Over 3000 Watercolors Create “Blade Runner” Frame By Frame
In its first incarnation in 1982, Ridley Scott’s science fiction adventure was considered a flop, poorly attended and profusely put down by the critics. However, the past few decades have miraculously altered the judgment until this film became proclaimed by many to be the premier Sci-Fi film of all time, even trumping Scott’s own revolutionary “Alien”.
Now, a new version, created by Swedish artist Anders Ramsell, presents frame by frame scenes rendered in watercolor (aquarelle in French) from an early version of “Blade Runner” the 1982 action blockbuster starring Harrison Ford.
While the scenes may sometimes be difficult to recognize, their continuity conveys the scenes and story line in a very different light, and renews the experience for those who are familiar with the film. Note these frames from Ramsell’s animation which showing the moment when Rick Deckard (Harrison Ford) tests Rachel (Sean Young) to see if she’s a replicant. You can compare the two versions for yourself.
In this new version, presented on YouTube, the original scenes, whose spiritual predecessors were the noir films of the 1940’s and 1950’s, which relied on light and shadow to create mood, are replaced by Ramsell with a series of sequential water color images.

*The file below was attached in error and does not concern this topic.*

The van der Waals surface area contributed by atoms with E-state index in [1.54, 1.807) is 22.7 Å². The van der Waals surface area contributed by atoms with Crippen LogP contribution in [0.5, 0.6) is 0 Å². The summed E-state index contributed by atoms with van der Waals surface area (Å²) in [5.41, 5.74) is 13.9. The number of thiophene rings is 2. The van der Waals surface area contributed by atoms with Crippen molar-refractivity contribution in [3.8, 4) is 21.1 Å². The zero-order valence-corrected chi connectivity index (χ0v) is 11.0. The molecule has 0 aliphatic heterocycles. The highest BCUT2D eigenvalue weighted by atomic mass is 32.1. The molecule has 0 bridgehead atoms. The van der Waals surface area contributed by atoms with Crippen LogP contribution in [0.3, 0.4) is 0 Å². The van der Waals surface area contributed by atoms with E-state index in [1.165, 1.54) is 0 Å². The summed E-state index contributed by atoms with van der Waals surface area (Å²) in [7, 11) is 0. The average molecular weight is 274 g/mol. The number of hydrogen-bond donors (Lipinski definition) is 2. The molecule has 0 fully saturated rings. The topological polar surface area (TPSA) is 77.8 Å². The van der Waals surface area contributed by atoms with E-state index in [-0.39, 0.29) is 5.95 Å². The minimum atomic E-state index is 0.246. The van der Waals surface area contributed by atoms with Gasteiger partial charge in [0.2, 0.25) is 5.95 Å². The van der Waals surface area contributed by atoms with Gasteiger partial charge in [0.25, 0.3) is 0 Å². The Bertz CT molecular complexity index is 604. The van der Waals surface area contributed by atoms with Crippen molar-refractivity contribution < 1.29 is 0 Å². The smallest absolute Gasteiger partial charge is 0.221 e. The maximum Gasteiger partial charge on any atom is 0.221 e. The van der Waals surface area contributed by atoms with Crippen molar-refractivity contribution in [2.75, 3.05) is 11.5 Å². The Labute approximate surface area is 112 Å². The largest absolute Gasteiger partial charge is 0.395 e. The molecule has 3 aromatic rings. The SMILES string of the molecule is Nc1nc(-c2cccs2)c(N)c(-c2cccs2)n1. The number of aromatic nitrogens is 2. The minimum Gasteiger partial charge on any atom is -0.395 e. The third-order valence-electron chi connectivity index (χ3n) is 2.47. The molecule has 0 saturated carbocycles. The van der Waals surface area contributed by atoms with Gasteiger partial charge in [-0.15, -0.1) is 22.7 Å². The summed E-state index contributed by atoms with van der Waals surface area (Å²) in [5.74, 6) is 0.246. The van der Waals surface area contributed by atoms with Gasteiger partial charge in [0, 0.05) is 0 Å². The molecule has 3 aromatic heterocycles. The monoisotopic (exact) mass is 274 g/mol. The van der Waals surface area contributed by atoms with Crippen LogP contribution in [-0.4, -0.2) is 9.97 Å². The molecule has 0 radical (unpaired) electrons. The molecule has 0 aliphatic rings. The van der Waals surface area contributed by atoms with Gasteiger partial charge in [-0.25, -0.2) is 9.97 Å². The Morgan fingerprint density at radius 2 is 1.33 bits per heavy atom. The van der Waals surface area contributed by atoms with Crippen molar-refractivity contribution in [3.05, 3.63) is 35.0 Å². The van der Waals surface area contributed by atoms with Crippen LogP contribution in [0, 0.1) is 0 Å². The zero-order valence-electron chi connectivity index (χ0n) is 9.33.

The transfixing 13-minute tribute, created by Swedish artist Anders Ramsell, uses 3,285 images drawn using watercolor pencils. The technique which was utilized creates gauzy images that look practically transparent on paper.
Ramsell paired original audio from Blade Runner with his ethereal visuals. The effect is quite impressionistic, and this is enhanced by the low-fi quality of YouTube, which makes the animation seem even hazier. The result is rather hypnotic, and slightly disorienting — Blade Runner’s futuristic and dystopian cityscapes are portrayed by a dreamlike aura in soft colors and softly defined edges.
The YouTube version (see below) has been confirmed by Ramsell to be just the prelude to the full length feature, so the completed project will be a long time coming. This is certainly an example of a projected long term obsession. At this rate the completion could take several years.
In Ramsell’s video (above), he masterfully illustrates Holden’s interrogation of Leon using the Voight-Kampff test (see the original scene below). When Leon shoots Holden, revealing himself as a replicant, we see the gunshot frame by frame, and the screen suddenly turns black.
In summary, the “Aquarelle Edition,” the first part of the movie’s recreation is made up of 3285 aquarelle –watercolor paintings created over the course of 11 months. To complete the whole movie — only 111 minutes or about 30,400 frames to go!